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National Development Strengthening Nigeria’s democracy

The proponents of the country’s restructuring insist that it will strengthen Nigeria’s democracy and promote its unity.

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President Muhammadu Buhari and his Vice-President, Prof. Yemi Osinbajo play

President Muhammadu Buhari and his Vice-President, Prof. Yemi Osinbajo


Democracy is a government of the people by the people — giving power to the people in trust to exercise by representations through elections or appointments.

Political analysts observe that effective delegation of such power to the public from the central government to governing a sub-national level is a viable method of strengthening democracy.

They note that true federalism was practised in Nigeria between 1952 and 1954 and in the First Republic, where the three regional governments agreed that every region would be equal in status while developing at its own pace.

According to them, this system has gone a long way to strengthen the country’s unity and democracy at that point in time.

Irrespective of this, critics note that democratic governance in Nigeria has come short of effective devolution of power.

For instance, Mr Femi Falana, constitutional lawyer and human rights advocate, said Nigeria was not operating true federalism.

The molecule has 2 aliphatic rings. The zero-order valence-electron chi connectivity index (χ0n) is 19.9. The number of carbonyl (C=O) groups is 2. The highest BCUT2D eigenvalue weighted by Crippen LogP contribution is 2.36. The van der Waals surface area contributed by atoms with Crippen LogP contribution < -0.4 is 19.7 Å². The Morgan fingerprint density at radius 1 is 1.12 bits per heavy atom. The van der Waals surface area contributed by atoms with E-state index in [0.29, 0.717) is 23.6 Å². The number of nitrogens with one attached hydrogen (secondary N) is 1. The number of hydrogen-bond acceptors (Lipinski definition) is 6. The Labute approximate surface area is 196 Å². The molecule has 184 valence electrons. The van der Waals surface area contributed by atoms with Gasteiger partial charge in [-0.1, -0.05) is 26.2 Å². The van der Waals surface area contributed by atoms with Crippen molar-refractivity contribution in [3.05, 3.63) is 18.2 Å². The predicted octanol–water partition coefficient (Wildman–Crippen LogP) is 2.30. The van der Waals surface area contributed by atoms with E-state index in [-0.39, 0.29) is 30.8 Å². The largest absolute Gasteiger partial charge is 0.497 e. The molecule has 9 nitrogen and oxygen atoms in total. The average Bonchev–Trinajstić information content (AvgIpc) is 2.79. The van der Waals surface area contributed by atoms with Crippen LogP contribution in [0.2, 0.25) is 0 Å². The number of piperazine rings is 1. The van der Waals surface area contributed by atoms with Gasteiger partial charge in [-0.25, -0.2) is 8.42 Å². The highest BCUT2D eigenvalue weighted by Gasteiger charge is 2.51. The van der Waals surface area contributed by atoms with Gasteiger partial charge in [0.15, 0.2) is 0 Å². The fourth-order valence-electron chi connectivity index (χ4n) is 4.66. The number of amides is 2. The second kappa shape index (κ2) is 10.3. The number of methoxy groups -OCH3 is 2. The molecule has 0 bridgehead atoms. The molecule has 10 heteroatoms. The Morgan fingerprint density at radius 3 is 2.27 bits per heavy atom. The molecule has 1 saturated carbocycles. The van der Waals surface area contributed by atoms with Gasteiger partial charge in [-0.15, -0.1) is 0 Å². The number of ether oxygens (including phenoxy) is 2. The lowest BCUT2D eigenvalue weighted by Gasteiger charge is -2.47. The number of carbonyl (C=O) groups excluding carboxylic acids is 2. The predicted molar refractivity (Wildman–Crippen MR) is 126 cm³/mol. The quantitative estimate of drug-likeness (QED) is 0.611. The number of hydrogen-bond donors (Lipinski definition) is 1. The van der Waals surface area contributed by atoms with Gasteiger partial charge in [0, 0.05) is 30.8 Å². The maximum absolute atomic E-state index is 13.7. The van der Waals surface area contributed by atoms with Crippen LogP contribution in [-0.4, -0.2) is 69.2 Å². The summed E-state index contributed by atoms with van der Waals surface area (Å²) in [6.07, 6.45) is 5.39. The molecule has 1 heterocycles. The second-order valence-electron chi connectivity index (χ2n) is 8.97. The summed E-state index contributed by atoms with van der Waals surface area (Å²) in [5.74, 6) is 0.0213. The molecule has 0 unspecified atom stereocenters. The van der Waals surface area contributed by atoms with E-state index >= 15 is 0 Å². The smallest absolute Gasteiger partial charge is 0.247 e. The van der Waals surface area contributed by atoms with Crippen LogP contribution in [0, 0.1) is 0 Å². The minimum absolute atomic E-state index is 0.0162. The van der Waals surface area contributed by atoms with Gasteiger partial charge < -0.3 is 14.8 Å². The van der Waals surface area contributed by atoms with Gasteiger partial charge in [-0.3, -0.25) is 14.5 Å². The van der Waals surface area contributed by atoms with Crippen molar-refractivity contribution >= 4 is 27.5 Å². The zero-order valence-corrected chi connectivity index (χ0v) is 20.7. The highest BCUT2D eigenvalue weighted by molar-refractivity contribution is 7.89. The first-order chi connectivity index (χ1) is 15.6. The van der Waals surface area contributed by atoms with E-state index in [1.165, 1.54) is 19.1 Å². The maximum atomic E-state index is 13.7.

He said political restructuring of the country without its economic restructuring, where state components would be allowed to manage their own resources, might not work.

“True federal system, as globally practised, should allow federating states to manage their affairs and resources."

“Nigeria’s federal system is the most prodigal in the world; our system is peculiar and it cannot be compared to that of any nation in the world."

“Once you say we want more resources for the state and local governments, the purpose is to have more money for development."

“I’m not soliciting more powers to make our governors to be emperors who cannot be accountable to anybody."

“I’m not advocating more power without responsibility and democratisation. If we’re asking for devolution of powers, those powers must be democratised,’’ he said.

Similarly, Chief Olu Falae, former Minister of Finance, said Nigeria could not develop or move forward unless it tapped on its potential, including democratic values, good governance and resources, among others.

He said that Nigeria should return to the previous constitutional provisions where every unit in the country was given the power to control its resources and develop at its own pace.

According to him, every state should be allowed to have its constitution, build its railway and ports, among others, to spur economic and political development of the country.

“A system whereby all the powers are concentrated at the centre would not bring development; rather it would bring about inefficiency, corruption, insecurity and stunted growth,’’ he said.

In his opinion, Prof. Banji Akintoye, a senator in the Second Republic, urged Nigerian youths to also work for good governance in the country, saying that politicians should not be the sole advocates of the restructuring.